RE: Changes to Implement the Patent Business Goals, Advance Notice of
Proposed Rule Making
This letter is in response to the request for comments on the advanced notice of proposed rulemaking. In the interest of brevity, this response is limited in scope to Topic 9: "Imposing limits/requirements on information disclosure statement submissions." This topic is of the most significant concern.
As practitioners, we are very sympathetic to the burdens of the Patent Office, and we endeavor to reduce Office work load to the extent that doing so is in the best interests of our clients. Quite frankly, you hit the nail on the head in the last paragraph of the detailed discussion of Topic 9 in the Advanced Notice. The proposed rule definitely creates a significant burden for applicants and, as human beings, we are not infallible in our analysis of references. Any analysis of a reference will definitely be picked apart in subsequent litigation.
In spite of the issues the Patent Office is grappling with, the simple fact remains that inequitable conduct is an often used and effective defense against a claim of patent infringement. The best practice is to submit any information that might be considered material to the patent office during prosecution. You have recognized that in your comments, and we are not surprised that it has created a significant burden. Keep in mind, however, that current law with respect to inequitable conduct is not limited to Patent Office rules, and compliance already presents a significant burden to applicants.
From an applicant’s perspective, the Patent Office’s role in examining and granting a patent is only part of the total patent process. Following issuance, successful inventions face a significant possibility of infringement. The role for determining infringement is exclusively delegated to the Courts. As a result, what might be considered relevant or material is not limited to what the Patent Office thinks is relevant or material. It also includes what an accused infringer is able to convince a Court is relevant or material, often years after issuance. Therefore, the careful practitioner needs to consider what a Court will think is relevant or material, possibly years after the fact. Keep in mind that the judge hearing the case in the Court of first impression typically has very little technical training, and is very rarely (if ever?) a licensed patent attorney.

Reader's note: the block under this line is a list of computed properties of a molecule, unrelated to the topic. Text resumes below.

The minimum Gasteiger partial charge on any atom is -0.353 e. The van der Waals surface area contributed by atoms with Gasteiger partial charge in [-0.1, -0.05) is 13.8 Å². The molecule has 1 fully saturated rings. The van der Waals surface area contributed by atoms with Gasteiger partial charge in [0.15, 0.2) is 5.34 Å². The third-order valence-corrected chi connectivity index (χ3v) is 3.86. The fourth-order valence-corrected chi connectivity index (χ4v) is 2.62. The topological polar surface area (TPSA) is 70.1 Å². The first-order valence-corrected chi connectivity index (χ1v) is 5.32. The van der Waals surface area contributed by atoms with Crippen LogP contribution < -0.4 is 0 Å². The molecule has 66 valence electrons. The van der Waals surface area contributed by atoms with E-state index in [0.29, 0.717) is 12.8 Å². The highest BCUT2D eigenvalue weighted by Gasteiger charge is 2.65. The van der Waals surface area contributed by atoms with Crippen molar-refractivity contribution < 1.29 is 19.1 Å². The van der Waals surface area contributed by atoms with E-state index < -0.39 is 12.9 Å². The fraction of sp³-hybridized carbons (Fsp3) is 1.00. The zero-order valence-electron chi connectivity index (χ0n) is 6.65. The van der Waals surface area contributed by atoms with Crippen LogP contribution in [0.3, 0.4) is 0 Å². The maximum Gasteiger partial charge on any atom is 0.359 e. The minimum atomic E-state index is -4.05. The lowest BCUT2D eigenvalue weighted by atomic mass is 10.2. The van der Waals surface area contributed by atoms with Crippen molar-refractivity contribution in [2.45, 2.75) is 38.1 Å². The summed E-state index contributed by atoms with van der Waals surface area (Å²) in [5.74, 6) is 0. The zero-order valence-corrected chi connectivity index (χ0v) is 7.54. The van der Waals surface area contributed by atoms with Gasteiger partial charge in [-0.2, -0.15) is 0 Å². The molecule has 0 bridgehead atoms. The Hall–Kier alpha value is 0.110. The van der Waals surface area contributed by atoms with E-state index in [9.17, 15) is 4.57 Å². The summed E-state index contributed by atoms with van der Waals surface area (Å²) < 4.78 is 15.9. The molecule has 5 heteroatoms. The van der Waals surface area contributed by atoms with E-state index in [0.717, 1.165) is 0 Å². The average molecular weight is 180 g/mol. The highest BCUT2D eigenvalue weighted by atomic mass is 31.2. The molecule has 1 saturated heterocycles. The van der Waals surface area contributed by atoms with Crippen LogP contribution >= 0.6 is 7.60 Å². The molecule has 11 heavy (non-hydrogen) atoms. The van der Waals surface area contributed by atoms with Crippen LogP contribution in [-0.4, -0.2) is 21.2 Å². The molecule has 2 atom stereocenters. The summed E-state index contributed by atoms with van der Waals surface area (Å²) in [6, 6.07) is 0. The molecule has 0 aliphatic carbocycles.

These factors dictate an even broader disclosure to the Patent Office than what the Office might consider necessary.
As stated previously, we are not surprised that the law relating to inequitable conduct has created a significant burden for the Office. It has also created a significant burden for applicants. We are both facing the same problem.
Your concerns are well founded, but the proposed rule attempts to solve only half the problem. It focuses solely on the Patent Office’s role. It does not, and can not, alter the Court’s role, which is just as important. The Patent Office can change the rules innumerable ways, but the Courts will continue to interpret issued patents according to stare decisis. Therefore, we submit that the only way to truly solve the problem is to convince Congress, a coordinate branch of government, to act legislatively and change the law of inequitable conduct in a way that would reduce the burden to both applicants and the Patent Office.
The following comments are directed to the three specific proposals.
Regarding the first proposed requirement under Topic 9, to provide a statement that a submitted reference was reviewed, what does "relevant to the claimed invention and appropriate to cite to the PTO mean?" What is the standard for relevant and appropriate? The promulgation of standards in this arena is the root of the problem we are now facing. Promulgating more standards will result in even more uncertainty. We respectfully submit that merely stating that the reference was reviewed by the inventor or the attorney is appropriate and sufficient.
Regarding the second proposed requirement, sending copies of all cited references with each IDS is certainly reasonable. We are in support of that practice if it reduces work load at the Office and correspondingly improves the quality of service to the public.
With respect to the third requirement, we are strongly opposed to forcing applicants to describe the materiality of cited references. The examiner needs to take a fresh look at the art. Often, an examiner looks at references in a different way than the applicant and sees an issue in the claim that the applicant missed. Having an applicant explain the relevance of a reference may inhibit or prevent this fresh look. In addition, forcing an applicant to place these types of statements into the record will create a fertile field for claims of inequitable conduct. Enforceability of patents after issue will suffer for it. Finally, we respectfully submit that limiting the references to 10 is arbitrary and capricious. Why not 5? Why not 15? How was the number 10 arrived at? Does it vary from group to group? There should be some basis in fact for arriving at that number.
In conclusion, we do not support enactment of the changes proposed under Topic 9. My impression is that the proposed changes are a symptom of strained resources at the Office. If that is the case, then a better approach might be to convince Congress to stop sequestering funds from the Patent Office before changes of this nature are considered.
Patent Attorneys of The B.F.Goodrich Company: